Turkey ‘alone but proud’ in stance on Egypt coup: Deputy PM

Turkey ‘alone but proud’ in stance on Egypt coup: Deputy PM

Turkey ‘alone but proud’ in stance on Egypt coup: Deputy PM

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Deputy Prime Minister Bülent Arınç has said the ruling Justice and Development Party (AKP) is “sad but proud” to see that it is the alone in the world in taking a clear attitude against the coup in Egypt.

“Considering our previous statements embracing all democratic values, we are sad to see that we are alone. Turkey is the only country, and the AK Parti is the only government [in its stance against the coup in Egypt], but we are also proud to see that we are the only [government] who voices the truth,” Arınç told reporters in Ankara today after a Cabinet meeting. 

He said the AKP was determined to keep its principles and moral standing on the issue. “We strongly condemn a mentality that topples a legitimate government and a president, and points a gun at its own people,” he said.

Arınç also denied rumors that Egypt’s ousted President Mohamed Morsi would be coming to Turkey, but added that he would be welcomed if such a demand came. 

The deputy prime minister also touched on the issue of Turks in Egypt, saying there were 7,098 Turkish citizens in Egypt according to official records and adding that this number might be more considering that some citizens might not have informed the Turkish Embassy in Egypt about their visit.

Some 5,500 of these people are in Cairo, and around 400 Turkish students are currently in the country to learn Arabic.

All measures are being taken for the possibility that the departure of Turkish citizens in Egypt becomes necessary, said Arınç.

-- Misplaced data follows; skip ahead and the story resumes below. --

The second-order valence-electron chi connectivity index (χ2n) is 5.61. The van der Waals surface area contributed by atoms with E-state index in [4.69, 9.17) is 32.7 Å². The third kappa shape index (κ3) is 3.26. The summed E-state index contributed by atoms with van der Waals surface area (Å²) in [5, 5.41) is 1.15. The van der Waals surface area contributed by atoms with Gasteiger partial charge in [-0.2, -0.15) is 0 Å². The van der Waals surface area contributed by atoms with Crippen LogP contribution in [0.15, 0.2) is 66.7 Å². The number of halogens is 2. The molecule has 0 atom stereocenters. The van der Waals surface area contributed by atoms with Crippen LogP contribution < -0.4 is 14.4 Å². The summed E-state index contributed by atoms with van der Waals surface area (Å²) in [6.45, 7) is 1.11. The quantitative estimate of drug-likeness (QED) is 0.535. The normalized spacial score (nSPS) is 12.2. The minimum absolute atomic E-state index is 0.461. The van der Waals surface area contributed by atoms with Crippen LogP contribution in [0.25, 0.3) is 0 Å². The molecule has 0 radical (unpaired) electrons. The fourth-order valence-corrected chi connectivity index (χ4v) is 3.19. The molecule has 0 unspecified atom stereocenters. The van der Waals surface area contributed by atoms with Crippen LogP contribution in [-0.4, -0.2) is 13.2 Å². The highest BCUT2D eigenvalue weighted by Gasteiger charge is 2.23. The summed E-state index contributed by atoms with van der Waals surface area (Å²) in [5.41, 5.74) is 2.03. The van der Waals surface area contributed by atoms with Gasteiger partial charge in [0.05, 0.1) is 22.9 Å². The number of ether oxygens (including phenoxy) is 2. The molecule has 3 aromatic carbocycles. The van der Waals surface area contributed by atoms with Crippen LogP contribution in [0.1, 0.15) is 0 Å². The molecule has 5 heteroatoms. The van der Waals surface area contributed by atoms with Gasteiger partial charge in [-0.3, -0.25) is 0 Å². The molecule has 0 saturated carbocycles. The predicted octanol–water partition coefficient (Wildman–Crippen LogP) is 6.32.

He said the government was carrying out intense diplomacy, and that the prime minister and the foreign minister would continue holding talks with their counterparts in the U.S., the EU, the Arab League, and the Organization of the Islamic Cooperation (OIC). Arınç said their calls to re-instate Morsi as president, release all detainees, and hold immediate elections would continue. 

Turkey has found itself alone in strongly condemning the Egyptian army’s ouster of Morsi as a coup d’état and calling on the Egyptian military to restore the democratically elected government with full power. 

Led by Prime Minister Recep Tayyip Erdoğan and Foreign Minister Ahmet Davutoğlu, Ankara’s diplomatic campaign includes the United Nations, the United States, the European Union and prominent Arab countries, such as Qatar. 

Erdoğan called Ban Ki-moon, secretary-general of the U.N. late on July 6, following Davutoğlu’s intense phone diplomacy with his American and Qatari counterparts, John Kerry and Khalid al-Atiyya, respectively, as well as a number of other regional and European politicians over the weekend.